NEW YORK — Michael Mastromarino, a former dental surgeon who became a tabloid sensation when he was charged with running a $4.6 million enterprise that plundered tissue and bone from bodies at funeral homes and sold them for transplants and research, died Sunday at St. Luke’s Cornwall Hospital in Newburgh, N.Y. He was 49 and serving a prison term.
The cause was complications of metastatic liver cancer, said Mario Gallucci, Mr. Mastromarino’s lawyer.
The technology that allows the transplant of critical organs also enables the far more common transplant of tissue: bone can be used to repair fractures, veins for heart bypass surgery, and tendons and ligaments can restore mobility. Harvesting organs is allowed in New York state, provided the donor does not carry a potentially communicable disease, the survivors approve, and the person is not too old. But there are nowhere nearly enough willing donors to meet the demand for tissue, so the profit from one body can reach six figures.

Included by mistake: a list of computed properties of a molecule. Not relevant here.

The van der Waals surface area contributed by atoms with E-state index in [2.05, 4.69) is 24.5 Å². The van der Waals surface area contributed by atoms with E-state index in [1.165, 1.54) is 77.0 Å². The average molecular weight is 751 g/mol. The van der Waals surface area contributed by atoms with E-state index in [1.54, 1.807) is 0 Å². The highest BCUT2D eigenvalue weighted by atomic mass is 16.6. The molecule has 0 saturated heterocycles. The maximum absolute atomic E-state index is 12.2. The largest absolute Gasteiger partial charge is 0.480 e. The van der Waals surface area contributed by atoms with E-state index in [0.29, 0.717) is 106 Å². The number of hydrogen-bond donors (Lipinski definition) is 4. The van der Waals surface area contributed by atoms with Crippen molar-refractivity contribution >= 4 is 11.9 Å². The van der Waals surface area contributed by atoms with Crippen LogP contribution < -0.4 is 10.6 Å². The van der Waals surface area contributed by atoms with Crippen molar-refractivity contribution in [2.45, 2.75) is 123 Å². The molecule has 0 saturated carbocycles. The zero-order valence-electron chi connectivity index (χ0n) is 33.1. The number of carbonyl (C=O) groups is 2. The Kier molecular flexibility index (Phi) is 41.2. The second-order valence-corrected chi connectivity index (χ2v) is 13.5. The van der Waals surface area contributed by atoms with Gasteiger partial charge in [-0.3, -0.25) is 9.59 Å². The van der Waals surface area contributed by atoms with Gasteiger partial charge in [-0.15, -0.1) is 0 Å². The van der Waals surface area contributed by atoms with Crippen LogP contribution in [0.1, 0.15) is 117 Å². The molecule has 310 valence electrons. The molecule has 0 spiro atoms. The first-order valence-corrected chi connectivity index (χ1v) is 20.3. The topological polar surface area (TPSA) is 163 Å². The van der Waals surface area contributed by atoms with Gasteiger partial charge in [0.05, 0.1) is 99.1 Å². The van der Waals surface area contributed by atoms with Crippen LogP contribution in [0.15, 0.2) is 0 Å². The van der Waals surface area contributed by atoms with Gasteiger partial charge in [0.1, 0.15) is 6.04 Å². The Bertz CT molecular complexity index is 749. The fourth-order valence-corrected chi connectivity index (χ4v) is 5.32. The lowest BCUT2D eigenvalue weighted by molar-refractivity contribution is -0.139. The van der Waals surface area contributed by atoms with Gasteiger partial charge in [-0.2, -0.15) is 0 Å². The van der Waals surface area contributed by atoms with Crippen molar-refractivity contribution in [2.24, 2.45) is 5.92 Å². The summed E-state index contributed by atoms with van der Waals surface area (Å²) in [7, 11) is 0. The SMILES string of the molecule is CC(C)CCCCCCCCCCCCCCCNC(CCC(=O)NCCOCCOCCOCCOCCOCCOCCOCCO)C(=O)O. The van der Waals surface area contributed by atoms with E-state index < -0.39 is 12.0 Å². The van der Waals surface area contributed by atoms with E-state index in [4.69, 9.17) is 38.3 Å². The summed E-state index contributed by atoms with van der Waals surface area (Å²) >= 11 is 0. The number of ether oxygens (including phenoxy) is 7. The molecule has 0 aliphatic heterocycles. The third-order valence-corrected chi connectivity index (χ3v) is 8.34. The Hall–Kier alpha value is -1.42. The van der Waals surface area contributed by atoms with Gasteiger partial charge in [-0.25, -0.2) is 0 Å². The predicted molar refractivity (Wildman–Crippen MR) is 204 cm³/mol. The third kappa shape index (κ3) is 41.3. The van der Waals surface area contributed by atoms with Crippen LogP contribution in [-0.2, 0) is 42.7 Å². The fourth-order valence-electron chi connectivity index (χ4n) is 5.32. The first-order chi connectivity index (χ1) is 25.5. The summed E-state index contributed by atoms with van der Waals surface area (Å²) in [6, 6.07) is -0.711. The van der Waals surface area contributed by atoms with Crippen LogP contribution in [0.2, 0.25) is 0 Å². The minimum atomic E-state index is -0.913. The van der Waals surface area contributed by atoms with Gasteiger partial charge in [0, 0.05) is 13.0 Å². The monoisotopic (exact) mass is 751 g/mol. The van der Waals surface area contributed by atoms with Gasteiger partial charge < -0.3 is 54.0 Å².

Mr. Mastromarino became licensed by New York state to supply tissue banks after his dental license was suspended in 2002 because of drug addiction. He established a network of undertakers, whom he paid up to $1,000 per body, and formed a business based in New Jersey, Biomedical Tissue Services. He reportedly made $10,000 to $15,000 per body.
But he harvested organs and tissue from bodies without consent from survivors, the authorities said, and removed material from people with HIV and other diseases. He then forged paperwork, including consent forms and death certificates, to make the cause of death and age acceptable.
The police began investigating irregularities at the Daniel George & Son Funeral Home in Brooklyn in 2005. News reports included lurid details, like what the police called a secret room in the funeral home equipped with specialized surgical equipment and the fact that one of the victims was Alistair Cooke, the British journalist, whose arm and leg bones were taken even though he had had cancer.
Mr. Mastromarino was charged in 2006. He pleaded guilty in 2008 to numerous charges and was sentenced to 15 to 30 years in prison.